Death had come, visited in an instant and moved on. I fully expected to die that night as eight others had done in the 1KOSB AOR in the previous two months, and yet I live, the randomness of it defeats me. It was an experience I wished in vain never to repeat, although I’m privileged to say I was there. If there are such things as heroes in battle, the only one I saw that night was Beestie, who died quickly and quietly, with dignity in the service of his friends.’

This blog would not be complete without a word from Edmund Blunden and so I offer the third verse of his The Ancre at Hamel: Afterwards as an epitaph to those who cannot say goodbye:

The struggling Ancre had no part

In these new hours of mine,

And yet its stream ran through my heart:

I heard it grieve and pine,

As if its rainy tortured blood

Had swirled into my own,

When by its battered bank I stood

And shared its wounded moan,

Nisi Dominus Frustra

War Talks – Third Season – 2018

Almost a month ago, I published a provisional list of War Talks for our third season.  The original list comprised five Talks between September and Christmas 2018, this has been expanded and one date clarified.  I have attached the latest list of Talks, and the poster for the first Talk in the Series, but thought I’d take this opportunity to give some detail on the recent editions and give a full list of Talks for the rest of the year.

The first addition, and the first in the Season’s talks, will be given by Professor Charles Esdaile of the University of Liverpool, and formerly the President of the British Commission for Military History (BCMH).  Professor Esdaile will speak on the subject of ‘Waterloo: The Unknown Battle‘ on Thursday 13th September 2018.  The Talk will take place on Nelson’s flagship, HMS Victory, and will be limited to around 35 places.  Those fortunate enough to attend will not only have an opportunity to listen to perhaps Britain’s foremost historian of the Napoleonic era and enjoy a guided tour of the historic warship afterwards, but will be able to do so free of charge, although a donation to HMS Victory’s nominated charity is gratefully received.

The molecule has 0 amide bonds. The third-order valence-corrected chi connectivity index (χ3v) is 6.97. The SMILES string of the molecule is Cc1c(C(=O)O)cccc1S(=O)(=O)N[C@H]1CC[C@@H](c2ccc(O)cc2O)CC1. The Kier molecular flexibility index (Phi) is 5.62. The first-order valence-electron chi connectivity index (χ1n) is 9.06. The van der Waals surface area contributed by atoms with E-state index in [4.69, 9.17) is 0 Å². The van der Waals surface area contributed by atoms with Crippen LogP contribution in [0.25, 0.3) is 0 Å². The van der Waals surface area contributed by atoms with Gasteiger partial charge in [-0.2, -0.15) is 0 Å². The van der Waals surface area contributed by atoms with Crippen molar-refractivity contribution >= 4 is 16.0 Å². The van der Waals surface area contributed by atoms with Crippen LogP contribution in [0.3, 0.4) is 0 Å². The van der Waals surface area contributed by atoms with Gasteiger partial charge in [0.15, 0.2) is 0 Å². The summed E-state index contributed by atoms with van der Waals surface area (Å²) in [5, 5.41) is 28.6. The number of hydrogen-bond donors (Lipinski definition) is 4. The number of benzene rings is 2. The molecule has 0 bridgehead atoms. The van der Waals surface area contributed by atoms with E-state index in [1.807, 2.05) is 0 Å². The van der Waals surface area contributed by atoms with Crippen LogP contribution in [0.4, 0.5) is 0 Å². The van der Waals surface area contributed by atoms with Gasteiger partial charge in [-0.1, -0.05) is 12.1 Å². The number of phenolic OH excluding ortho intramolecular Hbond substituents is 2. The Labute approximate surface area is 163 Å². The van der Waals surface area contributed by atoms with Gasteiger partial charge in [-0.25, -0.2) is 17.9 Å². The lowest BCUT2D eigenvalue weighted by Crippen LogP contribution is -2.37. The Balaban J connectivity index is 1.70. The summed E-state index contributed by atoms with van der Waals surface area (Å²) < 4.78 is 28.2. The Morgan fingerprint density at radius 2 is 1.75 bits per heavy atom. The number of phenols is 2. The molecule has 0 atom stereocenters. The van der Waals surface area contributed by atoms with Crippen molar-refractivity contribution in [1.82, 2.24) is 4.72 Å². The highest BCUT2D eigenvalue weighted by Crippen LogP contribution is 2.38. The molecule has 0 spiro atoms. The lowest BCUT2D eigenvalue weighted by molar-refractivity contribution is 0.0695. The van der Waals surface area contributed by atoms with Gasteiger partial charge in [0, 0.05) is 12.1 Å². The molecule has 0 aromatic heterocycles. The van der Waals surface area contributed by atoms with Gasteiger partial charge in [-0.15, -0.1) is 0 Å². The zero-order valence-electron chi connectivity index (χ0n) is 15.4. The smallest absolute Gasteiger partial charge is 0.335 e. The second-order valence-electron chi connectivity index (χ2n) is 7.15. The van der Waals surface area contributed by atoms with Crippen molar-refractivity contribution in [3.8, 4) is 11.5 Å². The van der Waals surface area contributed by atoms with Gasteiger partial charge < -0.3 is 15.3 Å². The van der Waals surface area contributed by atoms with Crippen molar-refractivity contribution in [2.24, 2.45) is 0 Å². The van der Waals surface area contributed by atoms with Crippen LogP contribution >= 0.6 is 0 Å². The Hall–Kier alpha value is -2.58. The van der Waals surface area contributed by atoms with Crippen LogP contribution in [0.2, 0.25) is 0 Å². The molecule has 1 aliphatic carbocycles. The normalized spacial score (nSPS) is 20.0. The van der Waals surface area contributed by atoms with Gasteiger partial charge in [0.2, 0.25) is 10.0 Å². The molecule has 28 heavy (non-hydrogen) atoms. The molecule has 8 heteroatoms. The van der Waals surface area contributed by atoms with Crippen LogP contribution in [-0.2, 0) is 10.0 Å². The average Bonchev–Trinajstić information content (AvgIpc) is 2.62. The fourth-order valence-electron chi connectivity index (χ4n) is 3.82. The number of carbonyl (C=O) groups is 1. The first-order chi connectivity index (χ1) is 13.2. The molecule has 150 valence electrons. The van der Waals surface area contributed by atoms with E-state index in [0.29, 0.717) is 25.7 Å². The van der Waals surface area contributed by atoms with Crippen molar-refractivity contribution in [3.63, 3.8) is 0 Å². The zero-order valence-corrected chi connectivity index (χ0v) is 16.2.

Our second additional Talk will be delivered by bestselling historian of the First World War and former Army officer Brig (Ret’d) Allan Mallinson.  Allan will speak on the subject of ‘1914-18: Cavalry, what was it for?‘ on Tuesday 27th November 2018.  The Talk will take place at the Aldershot Military Museum in Aldershot.  Whereas the talk on HMS Victory commences from 1800 hrs, the Talks at the Museum in Aldershot start at 1900 hrs in order to allow attendees to look around the Museum.  The Museum is a must for history buffs, telling the story of the Home of the British Army and the wider area but including a large collection of military vehicles including a First World War GS Wagon and perhaps more impressively the jeep driven by Lt Gen Sir Brian Horrocks throughout the campaign in North West Europe 1944-45.

My final amendment is to the second of our ‘On the Road’ initiatives:  In July, I stated that Maj Gen Mungo Melvin‘s talk in cooperation with the Tonbridge FWW Talks initiative at Tonbridge School was to be held on 19th November 2018, in fact it will be held on Monday 7th November 2018 at the School. So the full list of Talks up until Christmas 2018 is as advertised below:


I hope you can make one, or all of the Talks, they are all free and exceptional pieces of professional military education for serving personnel as well as entertainment for history lovers.

All the best,


Amiens 100 – International Student Tour – Part Two.

I concluded Part One of this Blog at the Australian Memorial at Villers-Bretonneux.  Over the preceding day and a half, our multinational group had visited sites associated with the Battle of the Somme 1916, the Michael Offensive of the Spring 1918, the Battle of Amiens 1918, and the subsequent 100 Days’ Offensive.  In doing so, we had dispelled many myths about the Western Front: discussed the adaptive nature of tactics on both sides, the effects of innovative technology, and the nature of command on a modern battlefield.  Throughout the Tour, remembrance and memorialisation had never been far away, whether at Lutyens’ gargantuan masterpieces at Thiepval and Villers-Bretonneux, or in the more intimate cemeteries and memorials in Beaumont Hamel and Moreuil Wood, we now headed off to pay our respects at the British Government’s Amiens 100 commemoration.